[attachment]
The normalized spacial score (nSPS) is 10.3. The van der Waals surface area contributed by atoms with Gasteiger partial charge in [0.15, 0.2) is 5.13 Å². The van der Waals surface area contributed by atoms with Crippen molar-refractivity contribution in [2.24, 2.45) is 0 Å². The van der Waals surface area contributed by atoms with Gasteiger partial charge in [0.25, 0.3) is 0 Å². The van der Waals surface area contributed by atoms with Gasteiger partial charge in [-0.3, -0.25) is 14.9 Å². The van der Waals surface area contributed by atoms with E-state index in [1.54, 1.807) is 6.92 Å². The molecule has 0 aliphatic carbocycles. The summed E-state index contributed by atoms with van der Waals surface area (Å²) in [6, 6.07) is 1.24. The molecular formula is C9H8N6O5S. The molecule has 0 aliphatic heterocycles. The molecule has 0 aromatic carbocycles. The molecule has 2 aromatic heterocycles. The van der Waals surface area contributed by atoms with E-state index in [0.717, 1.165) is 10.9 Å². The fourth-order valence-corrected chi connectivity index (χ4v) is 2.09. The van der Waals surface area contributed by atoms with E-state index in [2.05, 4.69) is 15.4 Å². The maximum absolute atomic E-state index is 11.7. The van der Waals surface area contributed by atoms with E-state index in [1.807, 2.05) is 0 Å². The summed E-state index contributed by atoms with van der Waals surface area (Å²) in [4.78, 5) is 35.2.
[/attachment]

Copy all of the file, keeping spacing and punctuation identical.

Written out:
The normalized spacial score (nSPS) is 10.3. The van der Waals surface area contributed by atoms with Gasteiger partial charge in [0.15, 0.2) is 5.13 Å². The van der Waals surface area contributed by atoms with Crippen molar-refractivity contribution in [2.24, 2.45) is 0 Å². The van der Waals surface area contributed by atoms with Gasteiger partial charge in [0.25, 0.3) is 0 Å². The van der Waals surface area contributed by atoms with Gasteiger partial charge in [-0.3, -0.25) is 14.9 Å². The van der Waals surface area contributed by atoms with E-state index in [1.54, 1.807) is 6.92 Å². The molecule has 0 aliphatic carbocycles. The summed E-state index contributed by atoms with van der Waals surface area (Å²) in [6, 6.07) is 1.24. The molecular formula is C9H8N6O5S. The molecule has 0 aliphatic heterocycles. The molecule has 0 aromatic carbocycles. The molecule has 2 aromatic heterocycles. The van der Waals surface area contributed by atoms with E-state index in [0.717, 1.165) is 10.9 Å². The fourth-order valence-corrected chi connectivity index (χ4v) is 2.09. The van der Waals surface area contributed by atoms with E-state index in [2.05, 4.69) is 15.4 Å². The maximum absolute atomic E-state index is 11.7. The van der Waals surface area contributed by atoms with E-state index in [1.807, 2.05) is 0 Å². The summed E-state index contributed by atoms with van der Waals surface area (Å²) in [4.78, 5) is 35.2.